Now, Let’s Talk about Sex. Uncomfortable Already?
Throughout my personal BodyLove journey, a handful of books have had a major impact on my worldview and view of myself, books to which I owe my continuing transformation. Recently, I found another to add to that list: Girls and Sex by Peggy Orenstein.
I have always felt that teaching girls and women to love and respect their bodies is imperative to feeling authentic and empowered in our lives. I know how views of women’s bodies and a sexualized culture contribute to our struggles with loving our bodies and, thus, ourselves. So I was shocked when, after reading this book, I realized I had never really seen how powerfully our culture affects our sexuality and how we navigate intimacy in our lives. I mean, of course it does! But, I had never deeply considered or understood the extent to which the things girls and women are taught about our bodies and sex are of the utmost importance to women’s equality.
I never really thought or talked about sex in regards to BodyLove because it’s a really uncomfortable subject. There are so many opinions, experiences, and wounds bound up in this topic. It’s funny- as a culture we see sex EVERYWHERE, yet we are basically silent when it comes to discussing it with our partners and our children. Without deep awareness of what both girls and boys are taught about the female body and the expected power dynamic between partners during sexual encounters, I would have certainly- however unintentionally- perpetuated those beliefs. In an interview about her book, Peggy Orenstein says this about the conversation, or lack thereof, with girls about sex and sexuality:
“We’re still really schizophrenic and uncomfortable about female sexuality, and female power. On one hand, the culture is absolutely saturated with sexuality, littered with female objectified body parts: porn is everywhere; sexualized images of women are everywhere. And we’re so anxious about that we’re unwilling to have honest discussions with girls about sexuality.”
If you have a son or daughter, or children of any age in your life, I urge you- no, BEG you to read this book! If you don’t have the time, just check out these quick interviews with Peggy Orenstein on the topic: HERE and HERE.
My biggest takeaway from the book and how it relates to BodyLove?
When it comes to the portrayal of women’s bodies and women’s sexuality, mostly we are represented as and taught to be the “givers” of pleasure. The subliminal message is that our bodies are not necessarily for our own pleasure, but to satisfy the “looker.” Women are very rarely taught or encouraged to seek pleasure for themselves – be it in bed, in the boardroom, or in life. So part of loving and respecting my body means that I deserve the gift of receiving its pleasure, whether eating my favorite kind of cake, or experiencing that joy during intimacy. This is a necessary part of reclaiming our intrinsic right to feel joy and pleasure, to take pride in who we are and what we want, and to take up the space we deserve in our relationships and our lives. As Peggy Orenstein says in Girls and Sex when discussing the confusing terrain of what is considered “empowering” to girls,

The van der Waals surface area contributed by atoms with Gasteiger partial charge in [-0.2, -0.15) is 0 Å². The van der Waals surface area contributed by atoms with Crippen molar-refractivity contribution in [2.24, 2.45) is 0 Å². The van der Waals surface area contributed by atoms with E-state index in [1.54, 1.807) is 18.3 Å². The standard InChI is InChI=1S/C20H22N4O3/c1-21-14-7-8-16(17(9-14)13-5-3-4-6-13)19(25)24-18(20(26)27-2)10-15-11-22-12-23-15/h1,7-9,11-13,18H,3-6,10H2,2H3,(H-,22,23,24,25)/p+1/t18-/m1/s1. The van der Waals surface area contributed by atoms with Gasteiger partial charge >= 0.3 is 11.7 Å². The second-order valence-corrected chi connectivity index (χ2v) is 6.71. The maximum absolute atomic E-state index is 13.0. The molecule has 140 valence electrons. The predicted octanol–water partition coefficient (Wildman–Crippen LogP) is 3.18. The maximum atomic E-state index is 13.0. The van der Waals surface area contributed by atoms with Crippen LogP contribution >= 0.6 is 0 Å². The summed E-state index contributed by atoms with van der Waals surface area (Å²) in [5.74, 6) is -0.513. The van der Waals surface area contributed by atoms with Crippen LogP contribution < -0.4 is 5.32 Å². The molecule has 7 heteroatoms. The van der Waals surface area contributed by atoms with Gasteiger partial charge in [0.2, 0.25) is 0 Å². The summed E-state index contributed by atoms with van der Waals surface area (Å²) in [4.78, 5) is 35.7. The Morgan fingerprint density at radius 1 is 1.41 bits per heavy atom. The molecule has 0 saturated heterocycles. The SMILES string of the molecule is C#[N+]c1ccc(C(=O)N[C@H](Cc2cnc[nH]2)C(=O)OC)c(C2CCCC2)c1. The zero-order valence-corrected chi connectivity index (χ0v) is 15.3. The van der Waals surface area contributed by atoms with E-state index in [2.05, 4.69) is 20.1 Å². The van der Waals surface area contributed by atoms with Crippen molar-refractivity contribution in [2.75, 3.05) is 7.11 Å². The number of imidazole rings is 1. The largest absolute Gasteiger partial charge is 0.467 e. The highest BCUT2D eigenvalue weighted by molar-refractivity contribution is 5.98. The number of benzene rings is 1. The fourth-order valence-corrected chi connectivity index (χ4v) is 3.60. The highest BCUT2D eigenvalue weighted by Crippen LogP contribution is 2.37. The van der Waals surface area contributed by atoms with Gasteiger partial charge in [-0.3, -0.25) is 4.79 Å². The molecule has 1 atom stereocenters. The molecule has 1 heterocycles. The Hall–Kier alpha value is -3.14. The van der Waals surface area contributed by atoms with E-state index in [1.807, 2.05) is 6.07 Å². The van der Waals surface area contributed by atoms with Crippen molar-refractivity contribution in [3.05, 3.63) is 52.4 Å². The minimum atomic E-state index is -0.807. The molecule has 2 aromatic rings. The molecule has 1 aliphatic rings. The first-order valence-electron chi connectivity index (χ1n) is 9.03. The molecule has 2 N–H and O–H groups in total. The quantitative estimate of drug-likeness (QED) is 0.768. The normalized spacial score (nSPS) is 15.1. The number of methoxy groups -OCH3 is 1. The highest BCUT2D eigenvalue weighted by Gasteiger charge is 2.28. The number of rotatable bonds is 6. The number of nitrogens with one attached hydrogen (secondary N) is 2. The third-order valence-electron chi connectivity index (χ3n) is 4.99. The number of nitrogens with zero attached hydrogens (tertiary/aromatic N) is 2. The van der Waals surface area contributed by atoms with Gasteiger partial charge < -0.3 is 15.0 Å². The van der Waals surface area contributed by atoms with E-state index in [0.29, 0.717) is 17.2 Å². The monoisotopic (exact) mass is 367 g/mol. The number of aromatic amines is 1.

“If the script handed down by our hypersexualized culture expanded the vision of ‘sexy’ to include a broad range of physical size and ability, skin shade, gender identity, sexual preference, age; if it taught girls that how their bodies feel to them is more important than how they look to others; if it reminded them that neither value nor ‘empowerment’ are contingent on the size of their boobs, belly, or ass; if it emphasized that they are entitled to ethical, reciprocal, mutually pleasurable sexual encounters; then maybe, maybe I’d embrace it.”
Ah, now doesn’t that sound like a beautiful model of what every girl should be taught about her body and sexuality?! Most of the ideas and perspectives offered in this book are still percolating in me, and I am sure that I will still be processing how this affects me, my work, and children for some time to come. I am grateful to have the opportunity, however uncomfortable it is at times, to think about and grapple with these issues, and to be a part of this changing conversation.